Assassin's Creed: Renaissance Page 90

‘Our new Pope Alexander is not a spiritual man; he is not a man of the soul. Men like him buy your prayers and sell your benefices for profit. All the priests of our churches are ecclesiastical merchants! Only one among us is a true man of the spirit, only one among us has seen the future, and spoken with the Lord! My brother, Savonarola! He shall lead us!’

Ezio thought: had that mad monk opened the Apple, as he had himself? Had he unleashed the same visions? What was it Leonardo had said about the Apple - unsafe for weaker brains?

‘Savonarola shall lead us to the light,’ the Herald was concluding. ‘Savonarola shall tell us what is to come! Savonarola shall carry us to the front door of heaven itself! We shall not want in the new world that Savonarola has borne witness to. Brother Savonarola walks the very path to God we have been seeking!’

He raised his hands again, as the mob yelled and cheered.

Ezio knew that the only way to find the monk was through this acolyte. But he had to find a way to reach the man without arousing the suspicions of the devoted crowd. He made his way forward cautiously, acting the role of the meek man seeking conversion to the Herald’s flock.

It wasn’t easy. He was jostled aggressively by people who could see he was a stranger, a newcomer, a person to be regarded with reserve. But he smiled, bowed, and even, as a last resort, threw money down, saying, ‘I want to give alms to the cause of Savonarola and those who support him and believe in him.’ And money worked its usual charm. In fact, Ezio thought, money is the greatest converter of them all.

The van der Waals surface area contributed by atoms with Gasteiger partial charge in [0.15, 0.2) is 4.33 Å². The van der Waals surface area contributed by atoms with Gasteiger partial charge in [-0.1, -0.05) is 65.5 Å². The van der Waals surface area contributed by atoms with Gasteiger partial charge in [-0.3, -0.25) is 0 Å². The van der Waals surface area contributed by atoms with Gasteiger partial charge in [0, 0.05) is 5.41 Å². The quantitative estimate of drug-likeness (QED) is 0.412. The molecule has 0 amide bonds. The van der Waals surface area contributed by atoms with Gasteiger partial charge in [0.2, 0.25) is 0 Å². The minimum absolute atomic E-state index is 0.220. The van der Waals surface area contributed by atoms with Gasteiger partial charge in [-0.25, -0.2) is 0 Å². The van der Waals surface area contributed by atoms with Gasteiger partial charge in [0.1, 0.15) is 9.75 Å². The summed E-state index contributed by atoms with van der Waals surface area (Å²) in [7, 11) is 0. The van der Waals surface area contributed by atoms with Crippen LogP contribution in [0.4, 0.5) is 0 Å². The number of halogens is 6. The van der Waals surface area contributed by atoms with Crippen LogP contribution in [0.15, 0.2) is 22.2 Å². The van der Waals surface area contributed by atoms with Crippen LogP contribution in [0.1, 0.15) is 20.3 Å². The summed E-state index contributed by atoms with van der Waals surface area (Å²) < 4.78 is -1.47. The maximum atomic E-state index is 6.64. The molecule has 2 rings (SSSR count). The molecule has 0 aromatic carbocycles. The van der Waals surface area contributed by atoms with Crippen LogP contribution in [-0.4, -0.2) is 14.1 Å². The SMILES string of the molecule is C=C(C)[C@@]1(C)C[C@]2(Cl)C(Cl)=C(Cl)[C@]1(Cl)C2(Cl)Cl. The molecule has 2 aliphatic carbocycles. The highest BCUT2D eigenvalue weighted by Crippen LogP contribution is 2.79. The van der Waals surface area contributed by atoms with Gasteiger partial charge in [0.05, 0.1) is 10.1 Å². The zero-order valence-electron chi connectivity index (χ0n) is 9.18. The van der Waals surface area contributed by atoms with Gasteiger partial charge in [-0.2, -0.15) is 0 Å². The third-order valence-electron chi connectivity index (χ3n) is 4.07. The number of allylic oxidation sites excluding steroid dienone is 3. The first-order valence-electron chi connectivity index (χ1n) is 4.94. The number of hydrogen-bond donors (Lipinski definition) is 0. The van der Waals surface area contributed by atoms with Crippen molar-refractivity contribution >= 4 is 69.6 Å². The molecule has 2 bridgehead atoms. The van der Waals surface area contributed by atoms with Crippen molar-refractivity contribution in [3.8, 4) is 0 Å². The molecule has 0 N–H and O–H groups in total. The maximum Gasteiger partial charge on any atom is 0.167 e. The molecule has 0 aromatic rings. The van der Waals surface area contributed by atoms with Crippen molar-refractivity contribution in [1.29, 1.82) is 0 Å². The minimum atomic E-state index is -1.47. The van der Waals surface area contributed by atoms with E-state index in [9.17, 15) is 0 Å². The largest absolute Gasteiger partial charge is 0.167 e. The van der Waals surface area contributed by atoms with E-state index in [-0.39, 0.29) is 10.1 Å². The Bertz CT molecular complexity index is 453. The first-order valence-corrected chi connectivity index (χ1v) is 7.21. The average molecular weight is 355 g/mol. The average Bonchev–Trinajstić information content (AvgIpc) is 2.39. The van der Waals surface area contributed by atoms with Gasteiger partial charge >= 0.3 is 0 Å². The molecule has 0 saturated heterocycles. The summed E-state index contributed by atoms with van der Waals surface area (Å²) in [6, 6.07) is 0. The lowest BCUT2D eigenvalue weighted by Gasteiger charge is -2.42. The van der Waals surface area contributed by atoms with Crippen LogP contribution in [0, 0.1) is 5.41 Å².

At last the Herald, who’d observed Ezio’s progress with a mixture of amusement and contempt, bade his minders step aside and beckoned to him, leading him to a quiet place, a little piazzetta off the main square, where they could have a private conversation. Ezio was pleased to see that the Herald clearly thought he’d made an important and wealthy new addition to his flock.

‘Where is Savonarola himself?’ he asked.

‘He is everywhere, brother,’ replied the Herald. ‘He is at one with all of us, and all of us are at one with him.’

‘Listen, friend,’ said Ezio, urgently. ‘I seek the man, not the myth. Please tell me where he is.’

The Herald looked at him askance, and Ezio clearly saw the madness in his eyes. ‘I have told you where he is. Look, Savonarola loves you just as you are. He will show you the Light. He will show you the future!’

‘But I must talk to him myself. I must see the great leader! And I have great riches to bring to his mighty crusade!’

The Herald looked cunning at that. ‘I see,’ he said. ‘Be patient. The hour is not yet come. But you shall join us in our pilgrimage, brother.’

And Ezio was patient. He was patient for a long time. Then, one day, he received a summons from the Herald to meet him at the Venice dockyards at dusk. He arrived early and waited impatiently and nervously, until finally he saw a shadowy figure approaching through the evening mists.

‘I was not sure you would come,’ he greeted the Herald.

The Herald looked pleased. ‘The quest for Truth is passionate in you, brother. And it has withstood the test of time. But now we are ready, and our great leader has assumed the mantle of command he was born to. Come!’